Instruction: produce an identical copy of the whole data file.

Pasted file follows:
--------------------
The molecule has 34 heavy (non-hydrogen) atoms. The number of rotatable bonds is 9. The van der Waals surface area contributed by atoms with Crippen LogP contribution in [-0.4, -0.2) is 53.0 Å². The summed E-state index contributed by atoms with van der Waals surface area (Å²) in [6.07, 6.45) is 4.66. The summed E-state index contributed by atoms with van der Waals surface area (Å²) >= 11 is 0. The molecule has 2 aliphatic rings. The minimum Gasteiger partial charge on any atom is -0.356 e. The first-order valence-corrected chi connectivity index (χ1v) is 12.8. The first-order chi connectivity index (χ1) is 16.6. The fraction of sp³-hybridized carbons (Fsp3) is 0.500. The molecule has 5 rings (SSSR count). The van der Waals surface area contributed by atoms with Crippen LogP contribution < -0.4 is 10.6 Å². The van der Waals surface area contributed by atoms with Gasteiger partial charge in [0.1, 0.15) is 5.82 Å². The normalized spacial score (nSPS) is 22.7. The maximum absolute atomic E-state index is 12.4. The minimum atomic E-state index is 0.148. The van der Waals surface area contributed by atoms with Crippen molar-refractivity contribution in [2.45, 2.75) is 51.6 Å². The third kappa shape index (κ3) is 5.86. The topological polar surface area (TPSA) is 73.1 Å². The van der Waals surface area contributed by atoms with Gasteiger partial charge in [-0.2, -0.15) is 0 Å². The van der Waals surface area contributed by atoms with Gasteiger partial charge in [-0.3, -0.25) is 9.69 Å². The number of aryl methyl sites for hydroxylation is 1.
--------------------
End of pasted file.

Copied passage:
The molecule has 34 heavy (non-hydrogen) atoms. The number of rotatable bonds is 9. The van der Waals surface area contributed by atoms with Crippen LogP contribution in [-0.4, -0.2) is 53.0 Å². The summed E-state index contributed by atoms with van der Waals surface area (Å²) in [6.07, 6.45) is 4.66. The summed E-state index contributed by atoms with van der Waals surface area (Å²) >= 11 is 0. The molecule has 2 aliphatic rings. The minimum Gasteiger partial charge on any atom is -0.356 e. The first-order valence-corrected chi connectivity index (χ1v) is 12.8. The first-order chi connectivity index (χ1) is 16.6. The fraction of sp³-hybridized carbons (Fsp3) is 0.500. The molecule has 5 rings (SSSR count). The van der Waals surface area contributed by atoms with Crippen LogP contribution < -0.4 is 10.6 Å². The van der Waals surface area contributed by atoms with Gasteiger partial charge in [0.1, 0.15) is 5.82 Å². The normalized spacial score (nSPS) is 22.7. The maximum absolute atomic E-state index is 12.4. The minimum atomic E-state index is 0.148. The van der Waals surface area contributed by atoms with Crippen molar-refractivity contribution in [2.45, 2.75) is 51.6 Å². The third kappa shape index (κ3) is 5.86. The topological polar surface area (TPSA) is 73.1 Å². The van der Waals surface area contributed by atoms with Gasteiger partial charge in [-0.2, -0.15) is 0 Å². The van der Waals surface area contributed by atoms with Gasteiger partial charge in [-0.3, -0.25) is 9.69 Å². The number of aryl methyl sites for hydroxylation is 1.